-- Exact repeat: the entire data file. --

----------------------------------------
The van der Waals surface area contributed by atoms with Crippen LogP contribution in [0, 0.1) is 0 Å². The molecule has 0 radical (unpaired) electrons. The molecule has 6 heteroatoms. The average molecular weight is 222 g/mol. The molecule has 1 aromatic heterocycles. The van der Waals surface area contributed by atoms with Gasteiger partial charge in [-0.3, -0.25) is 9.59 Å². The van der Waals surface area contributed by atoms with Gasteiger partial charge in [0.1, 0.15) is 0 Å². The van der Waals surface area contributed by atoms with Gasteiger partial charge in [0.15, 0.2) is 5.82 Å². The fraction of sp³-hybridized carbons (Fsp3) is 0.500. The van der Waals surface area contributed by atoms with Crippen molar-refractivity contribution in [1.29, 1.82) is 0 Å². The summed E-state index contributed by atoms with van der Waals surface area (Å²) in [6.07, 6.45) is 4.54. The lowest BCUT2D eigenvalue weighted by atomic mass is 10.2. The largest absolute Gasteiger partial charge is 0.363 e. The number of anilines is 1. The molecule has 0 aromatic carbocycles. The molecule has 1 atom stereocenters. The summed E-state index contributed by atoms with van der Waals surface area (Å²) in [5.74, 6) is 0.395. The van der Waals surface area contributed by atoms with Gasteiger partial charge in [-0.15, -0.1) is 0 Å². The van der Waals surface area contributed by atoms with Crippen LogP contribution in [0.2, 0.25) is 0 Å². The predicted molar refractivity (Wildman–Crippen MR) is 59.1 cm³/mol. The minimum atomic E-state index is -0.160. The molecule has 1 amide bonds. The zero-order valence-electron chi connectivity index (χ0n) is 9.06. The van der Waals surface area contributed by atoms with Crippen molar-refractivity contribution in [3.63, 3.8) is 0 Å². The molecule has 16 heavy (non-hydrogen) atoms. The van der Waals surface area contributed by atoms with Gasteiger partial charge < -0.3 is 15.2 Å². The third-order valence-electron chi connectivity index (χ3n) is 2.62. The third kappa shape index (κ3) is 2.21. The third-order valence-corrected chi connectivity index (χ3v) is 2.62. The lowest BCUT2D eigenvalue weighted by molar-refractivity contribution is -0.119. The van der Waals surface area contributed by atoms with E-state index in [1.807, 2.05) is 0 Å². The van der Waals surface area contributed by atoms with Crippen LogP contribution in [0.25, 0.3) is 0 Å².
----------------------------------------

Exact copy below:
The van der Waals surface area contributed by atoms with Crippen LogP contribution in [0, 0.1) is 0 Å². The molecule has 0 radical (unpaired) electrons. The molecule has 6 heteroatoms. The average molecular weight is 222 g/mol. The molecule has 1 aromatic heterocycles. The van der Waals surface area contributed by atoms with Gasteiger partial charge in [-0.3, -0.25) is 9.59 Å². The van der Waals surface area contributed by atoms with Gasteiger partial charge in [0.1, 0.15) is 0 Å². The van der Waals surface area contributed by atoms with Gasteiger partial charge in [0.15, 0.2) is 5.82 Å². The fraction of sp³-hybridized carbons (Fsp3) is 0.500. The van der Waals surface area contributed by atoms with Crippen molar-refractivity contribution in [1.29, 1.82) is 0 Å². The summed E-state index contributed by atoms with van der Waals surface area (Å²) in [6.07, 6.45) is 4.54. The lowest BCUT2D eigenvalue weighted by atomic mass is 10.2. The largest absolute Gasteiger partial charge is 0.363 e. The number of anilines is 1. The molecule has 0 aromatic carbocycles. The molecule has 1 atom stereocenters. The summed E-state index contributed by atoms with van der Waals surface area (Å²) in [5.74, 6) is 0.395. The van der Waals surface area contributed by atoms with Gasteiger partial charge in [-0.15, -0.1) is 0 Å². The van der Waals surface area contributed by atoms with Crippen LogP contribution in [0.2, 0.25) is 0 Å². The predicted molar refractivity (Wildman–Crippen MR) is 59.1 cm³/mol. The minimum atomic E-state index is -0.160. The molecule has 1 amide bonds. The zero-order valence-electron chi connectivity index (χ0n) is 9.06. The van der Waals surface area contributed by atoms with Crippen molar-refractivity contribution in [3.63, 3.8) is 0 Å². The molecule has 16 heavy (non-hydrogen) atoms. The van der Waals surface area contributed by atoms with Gasteiger partial charge < -0.3 is 15.2 Å². The third-order valence-electron chi connectivity index (χ3n) is 2.62. The third kappa shape index (κ3) is 2.21. The third-order valence-corrected chi connectivity index (χ3v) is 2.62. The lowest BCUT2D eigenvalue weighted by molar-refractivity contribution is -0.119. The van der Waals surface area contributed by atoms with E-state index in [1.807, 2.05) is 0 Å². The van der Waals surface area contributed by atoms with Crippen LogP contribution in [0.25, 0.3) is 0 Å².